(part 1 of 2)
This world has one God. He is its Creator and Master. The greatest proof of God’s existence is the existence of the world itself. Spread around us in all its vastness and complexity it bears witness to the existence of a great God who, in His infinite power, controls it. If we have no choice but to believe in the world, we have no choice but to believe in God as well, for the world would be meaningless if we did not accept the existence of a Maker and Master along with it. Look at how exquisitely the world has been fashioned. How can it be that it has no Maker? Look at the perfect order which it maintains. Could it really be that no one is controlling it? The answer, of course, is that it could not. The truth is that, just as man is bound to believe in the world around him, so also is he bound to believe in God.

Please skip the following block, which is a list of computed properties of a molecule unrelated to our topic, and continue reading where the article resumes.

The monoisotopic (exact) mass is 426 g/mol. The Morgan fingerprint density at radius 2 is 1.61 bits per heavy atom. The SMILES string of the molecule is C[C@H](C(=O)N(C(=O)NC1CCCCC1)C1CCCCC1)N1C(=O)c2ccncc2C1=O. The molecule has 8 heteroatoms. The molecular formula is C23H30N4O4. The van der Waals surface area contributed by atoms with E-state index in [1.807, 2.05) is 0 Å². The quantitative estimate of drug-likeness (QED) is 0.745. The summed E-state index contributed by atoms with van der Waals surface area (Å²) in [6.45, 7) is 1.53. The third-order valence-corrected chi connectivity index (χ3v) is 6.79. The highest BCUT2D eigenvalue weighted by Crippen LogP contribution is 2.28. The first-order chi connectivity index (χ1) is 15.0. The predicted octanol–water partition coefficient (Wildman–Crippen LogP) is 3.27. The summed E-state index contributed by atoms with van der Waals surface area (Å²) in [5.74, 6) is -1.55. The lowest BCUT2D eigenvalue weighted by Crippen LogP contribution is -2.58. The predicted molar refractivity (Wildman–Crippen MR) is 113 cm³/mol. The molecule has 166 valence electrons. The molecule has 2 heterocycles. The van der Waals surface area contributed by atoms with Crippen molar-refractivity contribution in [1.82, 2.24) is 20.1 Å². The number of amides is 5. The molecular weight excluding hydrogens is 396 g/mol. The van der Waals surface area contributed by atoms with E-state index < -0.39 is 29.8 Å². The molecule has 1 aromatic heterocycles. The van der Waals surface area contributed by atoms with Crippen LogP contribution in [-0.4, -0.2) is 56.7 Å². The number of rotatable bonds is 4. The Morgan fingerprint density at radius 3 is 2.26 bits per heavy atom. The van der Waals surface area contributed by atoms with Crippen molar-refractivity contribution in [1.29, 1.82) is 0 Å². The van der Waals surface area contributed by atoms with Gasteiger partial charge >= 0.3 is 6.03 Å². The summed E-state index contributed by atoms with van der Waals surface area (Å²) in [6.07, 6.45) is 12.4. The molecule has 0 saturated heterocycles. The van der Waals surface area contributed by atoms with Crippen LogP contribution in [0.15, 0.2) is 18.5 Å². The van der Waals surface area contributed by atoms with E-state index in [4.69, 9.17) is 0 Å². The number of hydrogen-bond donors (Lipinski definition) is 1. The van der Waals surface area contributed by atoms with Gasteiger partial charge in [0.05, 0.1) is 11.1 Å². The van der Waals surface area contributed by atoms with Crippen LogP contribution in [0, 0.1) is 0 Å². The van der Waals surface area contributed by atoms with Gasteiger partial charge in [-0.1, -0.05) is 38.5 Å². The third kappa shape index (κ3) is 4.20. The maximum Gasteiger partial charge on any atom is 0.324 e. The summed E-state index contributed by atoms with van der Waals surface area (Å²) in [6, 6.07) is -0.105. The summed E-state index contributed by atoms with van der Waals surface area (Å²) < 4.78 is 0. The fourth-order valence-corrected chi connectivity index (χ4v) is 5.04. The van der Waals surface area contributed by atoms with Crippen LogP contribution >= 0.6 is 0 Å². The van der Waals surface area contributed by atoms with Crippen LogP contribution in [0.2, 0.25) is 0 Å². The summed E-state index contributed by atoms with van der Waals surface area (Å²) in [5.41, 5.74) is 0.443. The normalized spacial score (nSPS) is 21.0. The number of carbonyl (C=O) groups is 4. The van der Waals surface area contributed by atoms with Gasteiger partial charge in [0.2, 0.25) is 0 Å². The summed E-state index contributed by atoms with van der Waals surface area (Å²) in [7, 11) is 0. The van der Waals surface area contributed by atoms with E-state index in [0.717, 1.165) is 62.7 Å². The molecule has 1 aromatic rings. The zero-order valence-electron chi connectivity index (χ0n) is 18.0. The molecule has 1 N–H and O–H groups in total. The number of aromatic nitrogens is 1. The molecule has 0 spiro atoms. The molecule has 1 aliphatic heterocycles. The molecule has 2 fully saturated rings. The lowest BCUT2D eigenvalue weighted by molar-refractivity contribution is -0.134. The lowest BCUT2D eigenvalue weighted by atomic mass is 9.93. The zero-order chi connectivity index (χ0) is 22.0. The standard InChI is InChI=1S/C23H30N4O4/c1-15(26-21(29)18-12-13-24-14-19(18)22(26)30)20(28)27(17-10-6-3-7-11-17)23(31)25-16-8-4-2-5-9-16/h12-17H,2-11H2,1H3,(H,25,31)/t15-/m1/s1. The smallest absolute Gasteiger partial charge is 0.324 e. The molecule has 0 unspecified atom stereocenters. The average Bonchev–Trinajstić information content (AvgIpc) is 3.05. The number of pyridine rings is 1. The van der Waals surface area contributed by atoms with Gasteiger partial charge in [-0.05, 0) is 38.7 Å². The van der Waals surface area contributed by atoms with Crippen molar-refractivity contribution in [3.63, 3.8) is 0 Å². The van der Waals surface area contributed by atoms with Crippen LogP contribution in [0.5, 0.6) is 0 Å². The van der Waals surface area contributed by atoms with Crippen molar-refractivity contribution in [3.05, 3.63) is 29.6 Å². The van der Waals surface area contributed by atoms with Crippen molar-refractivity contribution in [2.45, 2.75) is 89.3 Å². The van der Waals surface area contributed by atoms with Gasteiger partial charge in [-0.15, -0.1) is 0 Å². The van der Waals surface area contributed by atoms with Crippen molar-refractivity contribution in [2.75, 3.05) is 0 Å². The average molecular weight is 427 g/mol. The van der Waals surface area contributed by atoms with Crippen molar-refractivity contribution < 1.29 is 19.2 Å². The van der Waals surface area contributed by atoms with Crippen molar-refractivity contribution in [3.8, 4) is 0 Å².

Suppose we placed a pebble on a potter’s wheel, and then spun the wheel around very fast. The pebble would, of course, fly off, even although a potter’s wheel can hardly reach a speed of 25 miles an hour. Now, just think for a moment that the earth we live on is also revolving but at a much faster rate than the potter’s wheel. Yet we do not fly off. The earth spins continuously on its axis at a speed of 1000 miles an hour – much faster than the average passenger plane – yet we move around on its surface, and live our daily lives without any fear of being thrown off like the pebble from the potter’s wheel. What a miracle this is. The explanation scientists give us is that the earth pulls us with great force from underneath, while the pressure of the atmosphere from above pushes us firmly to the ground. A force attracting us from below and a five-hundred mile thick blanket of air enveloping us from above are miracles enough in themselves, and to say that they explain our not flying off into space is to lend even greater credence to the miraculous nature of our entire world.